Setting up for a Modular Directory Structure

Published on September 1, 2012 by

Using a modular directory structure allows code to be separated into self-contained units. It can be thought of as independent smaller MVC applications within your main application. For instance, a website may have a blog and admin module besides the default module. When creating a new project by using the Zend Framework CLI Tool, a modular structure is not present by default. In this article we will show how to change this by changing the project’s configuration file.

Editing the Configuration File

The first thing to do is to change the application/configs/application.ini file so that the framework knows to use a modular structure and where to find the modules. In the [production] section, add the two lines below.

resources.frontController.moduleDirectory = APPLICATION_PATH "/modules"
resources.modules[] = 

Creating the Required Directories

Now we need to create the required directories. First, we need to create the directory which will contain our modules; modules as per our configuration file. Create the following two directories:


Now we have created the directory for the default module, but we need to add folders within it to contain models, views and controllers. If you used the Zend Framework CLI Tool to create your project, you can simply cut and paste the models, views and controllers folders that were automatically created within the application folder. Otherwise you will have to create the folders manually like discussed in the section below.

Creating the Directories By Hand

If you are creating your project by hand, then create the below folders.


If you manually created the above folders, then you need to create a controller and a view script. Create the file application/modules/default/controllers/IndexController.php and fill it with the code below.

class IndexController extends Zend_Controller_Action {
	public function indexAction() {

The indexAction will automatically look for the view script application/modules/default/views/scripts/index/index.phtml, so create that file with your desired HTML content. Also note that for exceptions (e.g. incorrect URLs), you should consider creating an ErrorController along with a view script to handle these gracefully.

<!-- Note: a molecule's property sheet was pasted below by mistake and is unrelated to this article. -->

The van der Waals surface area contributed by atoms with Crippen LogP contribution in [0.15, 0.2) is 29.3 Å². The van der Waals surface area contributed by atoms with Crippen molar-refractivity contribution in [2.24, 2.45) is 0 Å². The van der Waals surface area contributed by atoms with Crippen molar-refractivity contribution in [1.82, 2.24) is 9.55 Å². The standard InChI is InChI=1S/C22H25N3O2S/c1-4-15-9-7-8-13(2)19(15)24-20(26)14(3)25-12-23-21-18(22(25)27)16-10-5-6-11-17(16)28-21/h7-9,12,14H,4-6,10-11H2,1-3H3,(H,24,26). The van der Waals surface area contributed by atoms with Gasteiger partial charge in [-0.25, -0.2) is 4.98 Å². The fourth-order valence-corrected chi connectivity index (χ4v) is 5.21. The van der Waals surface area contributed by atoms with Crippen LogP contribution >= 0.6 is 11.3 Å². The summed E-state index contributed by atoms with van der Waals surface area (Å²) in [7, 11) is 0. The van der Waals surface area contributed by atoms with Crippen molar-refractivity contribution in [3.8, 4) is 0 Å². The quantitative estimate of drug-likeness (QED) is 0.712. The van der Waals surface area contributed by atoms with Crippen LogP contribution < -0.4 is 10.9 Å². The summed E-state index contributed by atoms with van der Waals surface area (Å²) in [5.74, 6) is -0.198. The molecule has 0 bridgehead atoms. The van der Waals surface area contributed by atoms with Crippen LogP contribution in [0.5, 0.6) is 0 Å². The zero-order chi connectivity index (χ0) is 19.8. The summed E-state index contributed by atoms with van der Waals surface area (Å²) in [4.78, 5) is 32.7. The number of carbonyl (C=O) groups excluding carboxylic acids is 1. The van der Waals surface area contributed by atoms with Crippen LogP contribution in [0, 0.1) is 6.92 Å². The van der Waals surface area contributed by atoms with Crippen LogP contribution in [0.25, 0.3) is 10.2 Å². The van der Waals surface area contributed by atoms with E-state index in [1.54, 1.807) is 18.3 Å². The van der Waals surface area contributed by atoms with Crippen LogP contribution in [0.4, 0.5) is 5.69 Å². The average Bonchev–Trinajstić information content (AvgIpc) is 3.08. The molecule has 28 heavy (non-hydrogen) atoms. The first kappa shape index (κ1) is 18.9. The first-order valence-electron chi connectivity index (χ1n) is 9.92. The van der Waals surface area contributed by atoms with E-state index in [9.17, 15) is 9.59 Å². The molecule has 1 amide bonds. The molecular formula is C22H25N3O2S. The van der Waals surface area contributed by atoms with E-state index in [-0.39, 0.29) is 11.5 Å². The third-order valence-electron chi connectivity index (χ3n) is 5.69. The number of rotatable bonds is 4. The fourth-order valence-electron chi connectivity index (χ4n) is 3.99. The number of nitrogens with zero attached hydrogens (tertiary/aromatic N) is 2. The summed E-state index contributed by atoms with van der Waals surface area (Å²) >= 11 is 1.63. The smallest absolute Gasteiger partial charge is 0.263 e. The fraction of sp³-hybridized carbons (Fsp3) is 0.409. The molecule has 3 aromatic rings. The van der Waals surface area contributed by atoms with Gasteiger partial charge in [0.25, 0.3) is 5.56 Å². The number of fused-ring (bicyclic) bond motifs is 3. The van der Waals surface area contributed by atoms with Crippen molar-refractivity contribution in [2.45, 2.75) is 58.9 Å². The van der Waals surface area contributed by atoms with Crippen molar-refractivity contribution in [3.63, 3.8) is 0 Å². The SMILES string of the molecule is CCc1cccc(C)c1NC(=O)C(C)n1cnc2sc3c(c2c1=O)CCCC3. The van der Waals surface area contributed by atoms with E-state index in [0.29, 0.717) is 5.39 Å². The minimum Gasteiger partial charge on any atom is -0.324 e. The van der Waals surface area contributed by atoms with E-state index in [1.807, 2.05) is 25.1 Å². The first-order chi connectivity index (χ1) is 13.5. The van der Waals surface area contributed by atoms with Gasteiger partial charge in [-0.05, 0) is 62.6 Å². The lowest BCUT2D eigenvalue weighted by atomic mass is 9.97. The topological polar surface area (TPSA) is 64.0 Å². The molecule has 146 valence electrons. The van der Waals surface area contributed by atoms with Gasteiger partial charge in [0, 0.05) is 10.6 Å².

Testing the Modular Application

Now that everything is ready, it is time to see the modular application in action. Try to visit your website’s front page. Entering localhost (or wherever your site is located) into your browser’s address bar should show you the front page. Behind the scenes, the router is automatically routing the request to your-domain/default/index/index. Enter this in your address bar and you should see the same page.

Congratulations, you are now ready to develop modular applications in the Zend Framework!


Learn Zend Framework today!

Take an online course and become a ZF2 ninja!

Here is what you will learn:

  • Understand the theory of Zend Framework in details
  • How to implement an enterprise-ready architecture
  • Develop professional applications in Zend Framework
  • Proficiently work with databases in Zend Framework
  • ... and much more!
Zend Framework logo
Author avatar
Bo Andersen

About the Author

I am a back-end web developer with a passion for open source technologies. I have been a PHP developer for many years, and also have experience with Java and Spring Framework. I currently work full time as a lead developer. Apart from that, I also spend time on making online courses, so be sure to check those out!

Leave a Reply

Your e-mail address will not be published.